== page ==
Virtualization is supposed to provide the underlying structure for cloud computing, but the where's and how's of going virtual are only the first steps in building a 21st Century enterprise.
I've blogged recently about virtualization's impact on the storage farm, but that still does not give us the entire equation. In order to gain the true benefit of server virtualization, a lot more attention will have to be paid to your networking infrastructure. After all, what good is an army of virtual machines and unlimited cloud resources if you can't get your data to the users who need it?
That's why it looks like 2010 is shaping up to be the year of converged networking. Now that end-point systems are seeing such dramatic improvements in performance, the linkage that holds it all together needs a significant boost as well. And the only real way to do that without further complicating an already messy (for most of you) network infrastructure is to bring it all together under a single fabric.
Egenera CEO Pete Manca describes network convergence as the "other half" of virtualization in that it provides the kind of flexibility needed to truly leverage the dynamic capabilities that virtual environments provide. In fact, the early adopters here will likely be the Infrastructure-as-a-Service market, consisting of hosting services, cloud providers and those deploying internal clouds, as none of those offerings really have much chance of improving on current infrastructure without a more efficient network.
That's part of the reason network convergence is showing up more and more on CIO priority lists for the coming year. Voltaire surveyed more than 120 members of the Global CIO and Executive IT Group at the recent MIT Sloan CIO Symposium and found that improved bandwidth, lower latency and increased scalability are top concerns for the immediate future. Nearly all respondents were looking at either Ethernet-only or some combination of Ethernet/InfiniBand for their converged fabrics.
The race for top bandwidth is already on among providers of converged network adapters (CNAs), since they are the central components of the unified fabrics due to their ability to unite storage and data traffic and remove much of the networking hardware that makes current layouts both complicated and expensive to maintain. Emulex was quick to announce recent benchmark results from IT Brand Pulse that showed its OneConnect CNA approaching 1 million IOPS over a single port. The company attributes that throughput to its use of full hardware support for TCP/IP, iSCSI and FCoE offload.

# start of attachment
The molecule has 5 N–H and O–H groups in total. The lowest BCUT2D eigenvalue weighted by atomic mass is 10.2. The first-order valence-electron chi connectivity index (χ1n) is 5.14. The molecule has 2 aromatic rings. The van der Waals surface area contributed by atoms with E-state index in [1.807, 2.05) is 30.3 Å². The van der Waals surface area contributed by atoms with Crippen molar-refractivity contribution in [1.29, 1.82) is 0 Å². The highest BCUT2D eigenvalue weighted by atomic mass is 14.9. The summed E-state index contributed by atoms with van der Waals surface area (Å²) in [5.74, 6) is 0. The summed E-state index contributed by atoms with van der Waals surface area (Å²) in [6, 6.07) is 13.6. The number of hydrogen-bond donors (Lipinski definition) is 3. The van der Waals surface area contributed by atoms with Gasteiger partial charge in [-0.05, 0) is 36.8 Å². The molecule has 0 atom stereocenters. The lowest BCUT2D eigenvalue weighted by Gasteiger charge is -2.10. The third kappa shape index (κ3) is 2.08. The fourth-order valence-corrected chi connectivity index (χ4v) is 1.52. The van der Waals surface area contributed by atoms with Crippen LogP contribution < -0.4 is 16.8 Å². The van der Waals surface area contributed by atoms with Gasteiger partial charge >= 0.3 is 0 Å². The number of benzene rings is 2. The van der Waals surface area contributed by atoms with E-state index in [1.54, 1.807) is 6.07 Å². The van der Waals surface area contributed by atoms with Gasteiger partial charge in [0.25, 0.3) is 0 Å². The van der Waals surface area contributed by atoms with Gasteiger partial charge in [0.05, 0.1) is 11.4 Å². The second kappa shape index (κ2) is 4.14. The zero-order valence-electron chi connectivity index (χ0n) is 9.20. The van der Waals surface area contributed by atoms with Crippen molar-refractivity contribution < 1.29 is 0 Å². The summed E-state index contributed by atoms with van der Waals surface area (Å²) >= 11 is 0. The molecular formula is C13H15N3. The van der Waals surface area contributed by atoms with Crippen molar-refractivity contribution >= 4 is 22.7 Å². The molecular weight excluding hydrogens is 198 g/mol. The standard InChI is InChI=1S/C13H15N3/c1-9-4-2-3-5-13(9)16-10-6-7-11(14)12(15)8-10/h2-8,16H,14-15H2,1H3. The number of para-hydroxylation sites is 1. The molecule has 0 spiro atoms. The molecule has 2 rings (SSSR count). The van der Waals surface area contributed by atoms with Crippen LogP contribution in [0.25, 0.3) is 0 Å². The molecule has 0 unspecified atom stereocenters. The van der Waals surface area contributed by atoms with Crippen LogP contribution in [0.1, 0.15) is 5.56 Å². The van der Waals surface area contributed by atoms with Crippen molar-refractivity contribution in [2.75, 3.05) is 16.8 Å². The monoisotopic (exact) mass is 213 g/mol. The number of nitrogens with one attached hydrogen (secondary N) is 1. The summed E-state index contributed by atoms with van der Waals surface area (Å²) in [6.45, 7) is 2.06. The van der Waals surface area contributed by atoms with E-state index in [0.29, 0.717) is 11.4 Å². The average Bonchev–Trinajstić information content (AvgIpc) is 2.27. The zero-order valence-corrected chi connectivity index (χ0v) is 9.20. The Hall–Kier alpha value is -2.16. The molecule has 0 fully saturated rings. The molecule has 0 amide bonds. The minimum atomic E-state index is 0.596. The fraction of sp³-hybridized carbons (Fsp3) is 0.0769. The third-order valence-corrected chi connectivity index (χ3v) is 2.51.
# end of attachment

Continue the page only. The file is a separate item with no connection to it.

Higher bandwidth is certainly desirable, but converged networking will also require a higher degree of traffic management, according to Fulcrum Microsystems' Zhi-Hern Loh, writing at EDN. Techniques like congestion notification (CN) help to alert network components if there is a tie-up at a particular network point, which can then compensate through a variety of flow-control mechanisms. The IEEE is currently looking at standardizing CN techniques and is looking at several proposals from Cisco and others.
Since networking represents one of the three pillars of enterprise infrastructure (the other two being servers and storage), it's only natural that it should progress at an equal pace toward the dynamic architectures that are possible in the cloud. Even the most advanced virtual environments will rely on physical components to get the job done, but all those components will need to be able to handle each other's output to make an effective foundation for the cloud.